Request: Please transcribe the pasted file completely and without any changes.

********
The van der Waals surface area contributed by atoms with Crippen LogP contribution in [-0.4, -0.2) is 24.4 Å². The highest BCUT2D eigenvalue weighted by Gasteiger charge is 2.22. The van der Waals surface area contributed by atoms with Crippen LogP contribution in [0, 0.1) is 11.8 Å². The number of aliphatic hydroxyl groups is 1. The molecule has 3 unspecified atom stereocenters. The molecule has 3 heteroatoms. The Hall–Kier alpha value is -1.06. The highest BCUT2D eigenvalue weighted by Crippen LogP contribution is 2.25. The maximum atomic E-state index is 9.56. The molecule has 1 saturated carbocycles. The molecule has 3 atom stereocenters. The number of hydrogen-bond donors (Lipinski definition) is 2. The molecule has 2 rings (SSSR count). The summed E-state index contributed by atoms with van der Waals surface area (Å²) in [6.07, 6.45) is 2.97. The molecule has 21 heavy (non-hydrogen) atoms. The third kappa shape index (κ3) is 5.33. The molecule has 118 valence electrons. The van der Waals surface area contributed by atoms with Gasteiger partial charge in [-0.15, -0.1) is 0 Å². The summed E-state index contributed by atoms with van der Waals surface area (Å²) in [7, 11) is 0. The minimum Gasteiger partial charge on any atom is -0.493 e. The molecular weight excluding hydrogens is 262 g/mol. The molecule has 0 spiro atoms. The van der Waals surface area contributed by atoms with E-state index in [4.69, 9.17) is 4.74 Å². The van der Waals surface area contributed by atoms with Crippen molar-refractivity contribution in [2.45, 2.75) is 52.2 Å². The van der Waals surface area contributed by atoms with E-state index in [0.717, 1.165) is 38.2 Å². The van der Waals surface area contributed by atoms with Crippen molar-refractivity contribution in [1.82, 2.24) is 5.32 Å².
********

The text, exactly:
The van der Waals surface area contributed by atoms with Crippen LogP contribution in [-0.4, -0.2) is 24.4 Å². The highest BCUT2D eigenvalue weighted by Gasteiger charge is 2.22. The van der Waals surface area contributed by atoms with Crippen LogP contribution in [0, 0.1) is 11.8 Å². The number of aliphatic hydroxyl groups is 1. The molecule has 3 unspecified atom stereocenters. The molecule has 3 heteroatoms. The Hall–Kier alpha value is -1.06. The highest BCUT2D eigenvalue weighted by Crippen LogP contribution is 2.25. The maximum atomic E-state index is 9.56. The molecule has 1 saturated carbocycles. The molecule has 3 atom stereocenters. The number of hydrogen-bond donors (Lipinski definition) is 2. The molecule has 2 rings (SSSR count). The summed E-state index contributed by atoms with van der Waals surface area (Å²) in [6.07, 6.45) is 2.97. The molecule has 21 heavy (non-hydrogen) atoms. The third kappa shape index (κ3) is 5.33. The molecule has 118 valence electrons. The van der Waals surface area contributed by atoms with Gasteiger partial charge in [-0.15, -0.1) is 0 Å². The summed E-state index contributed by atoms with van der Waals surface area (Å²) in [7, 11) is 0. The minimum Gasteiger partial charge on any atom is -0.493 e. The molecular weight excluding hydrogens is 262 g/mol. The molecule has 0 spiro atoms. The van der Waals surface area contributed by atoms with E-state index in [4.69, 9.17) is 4.74 Å². The van der Waals surface area contributed by atoms with Crippen molar-refractivity contribution in [2.45, 2.75) is 52.2 Å². The van der Waals surface area contributed by atoms with E-state index in [0.717, 1.165) is 38.2 Å². The van der Waals surface area contributed by atoms with Crippen molar-refractivity contribution in [1.82, 2.24) is 5.32 Å².